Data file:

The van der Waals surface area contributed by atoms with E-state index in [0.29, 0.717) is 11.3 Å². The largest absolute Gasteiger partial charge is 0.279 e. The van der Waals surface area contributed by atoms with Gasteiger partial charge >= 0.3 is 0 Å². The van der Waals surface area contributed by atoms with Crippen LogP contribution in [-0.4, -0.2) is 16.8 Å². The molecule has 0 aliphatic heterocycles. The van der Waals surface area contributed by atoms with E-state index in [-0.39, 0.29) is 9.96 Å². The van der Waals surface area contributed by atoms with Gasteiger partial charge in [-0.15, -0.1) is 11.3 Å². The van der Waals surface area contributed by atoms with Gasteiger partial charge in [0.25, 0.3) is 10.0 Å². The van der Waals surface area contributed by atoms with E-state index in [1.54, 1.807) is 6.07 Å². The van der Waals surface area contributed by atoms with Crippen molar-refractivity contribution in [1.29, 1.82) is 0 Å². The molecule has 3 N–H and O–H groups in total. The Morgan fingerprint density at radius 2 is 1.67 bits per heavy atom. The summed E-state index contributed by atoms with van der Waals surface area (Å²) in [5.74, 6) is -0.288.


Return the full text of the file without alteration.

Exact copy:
The van der Waals surface area contributed by atoms with E-state index in [0.29, 0.717) is 11.3 Å². The largest absolute Gasteiger partial charge is 0.279 e. The van der Waals surface area contributed by atoms with Gasteiger partial charge >= 0.3 is 0 Å². The van der Waals surface area contributed by atoms with Crippen LogP contribution in [-0.4, -0.2) is 16.8 Å². The molecule has 0 aliphatic heterocycles. The van der Waals surface area contributed by atoms with E-state index in [-0.39, 0.29) is 9.96 Å². The van der Waals surface area contributed by atoms with Gasteiger partial charge in [-0.15, -0.1) is 11.3 Å². The van der Waals surface area contributed by atoms with Gasteiger partial charge in [0.25, 0.3) is 10.0 Å². The van der Waals surface area contributed by atoms with E-state index in [1.54, 1.807) is 6.07 Å². The van der Waals surface area contributed by atoms with Crippen molar-refractivity contribution in [1.29, 1.82) is 0 Å². The molecule has 3 N–H and O–H groups in total. The Morgan fingerprint density at radius 2 is 1.67 bits per heavy atom. The summed E-state index contributed by atoms with van der Waals surface area (Å²) in [5.74, 6) is -0.288.